Privy seal

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PRIVY SEAL, Eng. law. A seal which the king uses to such grants or things as pass the great seal. 2 Inst. 554.

A Law Dictionary, Adapted to the Constitution and Laws of the United States. By John Bouvier. Published 1856.
References in periodicals archive ?
Charles initially turned to extra-parliamentary taxation at the end of 1625, when, having failed to secure any increase in the two subsidies voted by his first parliament, he raised loans by issuing Privy Seal warrants to named individuals for 10 [pounds sterling] to 50 [pounds sterling] a piece.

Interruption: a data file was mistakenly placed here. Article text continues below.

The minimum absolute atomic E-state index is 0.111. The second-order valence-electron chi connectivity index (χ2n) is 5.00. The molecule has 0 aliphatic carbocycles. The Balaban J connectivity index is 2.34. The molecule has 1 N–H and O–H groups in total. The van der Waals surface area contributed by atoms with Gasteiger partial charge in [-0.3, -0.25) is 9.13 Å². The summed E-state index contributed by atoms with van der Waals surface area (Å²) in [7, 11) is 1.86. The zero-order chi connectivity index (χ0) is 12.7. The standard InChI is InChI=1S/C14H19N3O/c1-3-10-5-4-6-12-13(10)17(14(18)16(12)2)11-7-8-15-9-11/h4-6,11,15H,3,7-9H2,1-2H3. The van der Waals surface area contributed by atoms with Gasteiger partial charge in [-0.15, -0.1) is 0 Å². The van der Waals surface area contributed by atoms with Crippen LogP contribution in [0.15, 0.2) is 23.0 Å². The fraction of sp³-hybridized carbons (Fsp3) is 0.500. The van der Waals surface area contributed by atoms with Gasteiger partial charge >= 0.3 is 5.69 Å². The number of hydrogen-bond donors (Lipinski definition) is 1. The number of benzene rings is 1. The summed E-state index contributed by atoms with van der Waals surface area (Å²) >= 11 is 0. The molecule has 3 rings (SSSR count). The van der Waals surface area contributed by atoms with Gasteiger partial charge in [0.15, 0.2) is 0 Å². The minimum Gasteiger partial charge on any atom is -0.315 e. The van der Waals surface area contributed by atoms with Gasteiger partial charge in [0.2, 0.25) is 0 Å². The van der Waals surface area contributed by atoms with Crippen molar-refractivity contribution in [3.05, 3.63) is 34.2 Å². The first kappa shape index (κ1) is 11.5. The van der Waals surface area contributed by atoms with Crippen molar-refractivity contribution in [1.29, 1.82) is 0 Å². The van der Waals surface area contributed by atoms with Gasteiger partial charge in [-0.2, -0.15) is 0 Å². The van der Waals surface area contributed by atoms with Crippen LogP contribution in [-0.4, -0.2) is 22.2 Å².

Lowest of all was London, where the citizens were owed over 210,000 [pounds sterling] by the Crown for loans taken up during the previous decade, and demonstrated their disapproval by paying only four per cent of their quota for the 1625 Privy Seal loans, and less than a single subsidy towards the Forced Loan.
* Abbreviations: PSL = Privy Seal loan; Ben = benevolence; subsidies are denoted by a letter suffix, e.g.